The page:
|Electrical Machines - Basic vocational knowledge (Institut für Berufliche Entwicklung, 144 p.)|
|6. Direct current machines|
A direct current machine is a rotating electrical machine which, according to circuitry, either utilises or releases energy.
The direction of power conversion determines operation either as direct current generator or motor. The direct current machine is an external pole machine.
Figure 79 - Basic assembly of a direct current motor
1 Main pole with exciter winding, 2 Compensation winding, 3 Rotor with rotor winding, 4 Interpole with interpole winding, 5 Rotational direction during generator operation
The main poles with the direct current pole winding have been arranged in the stator. These main poles set up the magnetic field (exciter field) which, in the case of smaller machines, is also yielded through permanent magnets. The rotable, pivoted rotor is made from a lamella sheet pack whose grooves retain the winding.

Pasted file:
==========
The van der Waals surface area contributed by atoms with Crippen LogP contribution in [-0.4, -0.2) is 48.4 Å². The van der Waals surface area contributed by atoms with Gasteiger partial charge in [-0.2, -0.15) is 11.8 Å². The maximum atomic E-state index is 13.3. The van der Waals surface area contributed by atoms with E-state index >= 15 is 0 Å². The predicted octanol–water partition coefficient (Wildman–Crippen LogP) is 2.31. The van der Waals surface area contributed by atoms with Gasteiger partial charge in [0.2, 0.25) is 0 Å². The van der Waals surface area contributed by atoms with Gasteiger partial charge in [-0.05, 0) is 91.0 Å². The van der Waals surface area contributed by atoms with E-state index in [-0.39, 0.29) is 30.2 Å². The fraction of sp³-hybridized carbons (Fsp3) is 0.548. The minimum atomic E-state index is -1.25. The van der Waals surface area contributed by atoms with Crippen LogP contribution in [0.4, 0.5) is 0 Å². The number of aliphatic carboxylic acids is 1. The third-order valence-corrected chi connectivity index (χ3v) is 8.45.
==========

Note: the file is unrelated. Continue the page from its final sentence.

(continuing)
Figure 80 - Rotor-core lamination
Figure 81 - Rotor with coil winding
The coil ends of the rotor winding have been extended to the commutator lamella on which the brushes loop. In this way an electrical connection is established between the direct current network and the rotor winding (Cp. Figure 83). Interpoles whose windings are saturated with rotor current have been interspersed in the field-free (neutral) zone of bigger machines. In addition, under certain circumstances a capacitator winding has been accommodated in the pole shoes of the main pole.
The overall assembly of a direct current machine is set out in Figure 82.
Figure 82 - Overall assembly of a direct current machine
1 Rated height, 2 Stators, 3 Exciter winding, 4 End shield of the A-side, 5 End shield of the B-side, 6 Dynamo sheets (armature), 7 Balance mass, 8 Ventilator, 9 Roller bearing, 10 Pulley, 11 Shaft end (cylindrical), 12 Feather, 13 Commutator, 14 Brushes, 15 Gear